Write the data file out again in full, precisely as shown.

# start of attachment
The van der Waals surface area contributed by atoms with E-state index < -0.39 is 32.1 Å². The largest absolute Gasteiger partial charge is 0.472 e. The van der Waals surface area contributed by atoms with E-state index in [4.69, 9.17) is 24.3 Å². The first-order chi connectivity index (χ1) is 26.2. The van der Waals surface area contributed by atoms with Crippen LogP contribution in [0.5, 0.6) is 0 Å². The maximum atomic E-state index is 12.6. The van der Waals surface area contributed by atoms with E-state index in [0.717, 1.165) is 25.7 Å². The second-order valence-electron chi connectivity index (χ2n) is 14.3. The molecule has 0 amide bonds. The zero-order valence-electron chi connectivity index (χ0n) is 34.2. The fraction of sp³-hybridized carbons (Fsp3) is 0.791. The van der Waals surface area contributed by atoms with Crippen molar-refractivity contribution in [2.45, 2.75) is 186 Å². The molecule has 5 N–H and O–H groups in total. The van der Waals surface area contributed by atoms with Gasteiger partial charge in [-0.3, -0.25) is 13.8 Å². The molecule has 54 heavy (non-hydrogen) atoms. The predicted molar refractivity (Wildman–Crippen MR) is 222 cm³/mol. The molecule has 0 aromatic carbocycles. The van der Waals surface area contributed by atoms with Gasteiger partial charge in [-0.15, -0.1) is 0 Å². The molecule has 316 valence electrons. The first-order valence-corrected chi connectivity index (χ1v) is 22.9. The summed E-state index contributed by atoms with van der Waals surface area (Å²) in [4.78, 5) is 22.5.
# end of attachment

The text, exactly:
The van der Waals surface area contributed by atoms with E-state index < -0.39 is 32.1 Å². The largest absolute Gasteiger partial charge is 0.472 e. The van der Waals surface area contributed by atoms with E-state index in [4.69, 9.17) is 24.3 Å². The first-order chi connectivity index (χ1) is 26.2. The van der Waals surface area contributed by atoms with Crippen LogP contribution in [0.5, 0.6) is 0 Å². The maximum atomic E-state index is 12.6. The van der Waals surface area contributed by atoms with E-state index in [0.717, 1.165) is 25.7 Å². The second-order valence-electron chi connectivity index (χ2n) is 14.3. The molecule has 0 amide bonds. The zero-order valence-electron chi connectivity index (χ0n) is 34.2. The fraction of sp³-hybridized carbons (Fsp3) is 0.791. The van der Waals surface area contributed by atoms with Crippen molar-refractivity contribution in [2.45, 2.75) is 186 Å². The molecule has 5 N–H and O–H groups in total. The van der Waals surface area contributed by atoms with Gasteiger partial charge in [-0.3, -0.25) is 13.8 Å². The molecule has 54 heavy (non-hydrogen) atoms. The predicted molar refractivity (Wildman–Crippen MR) is 222 cm³/mol. The molecule has 0 aromatic carbocycles. The van der Waals surface area contributed by atoms with Gasteiger partial charge in [-0.15, -0.1) is 0 Å². The molecule has 316 valence electrons. The first-order valence-corrected chi connectivity index (χ1v) is 22.9. The summed E-state index contributed by atoms with van der Waals surface area (Å²) in [4.78, 5) is 22.5.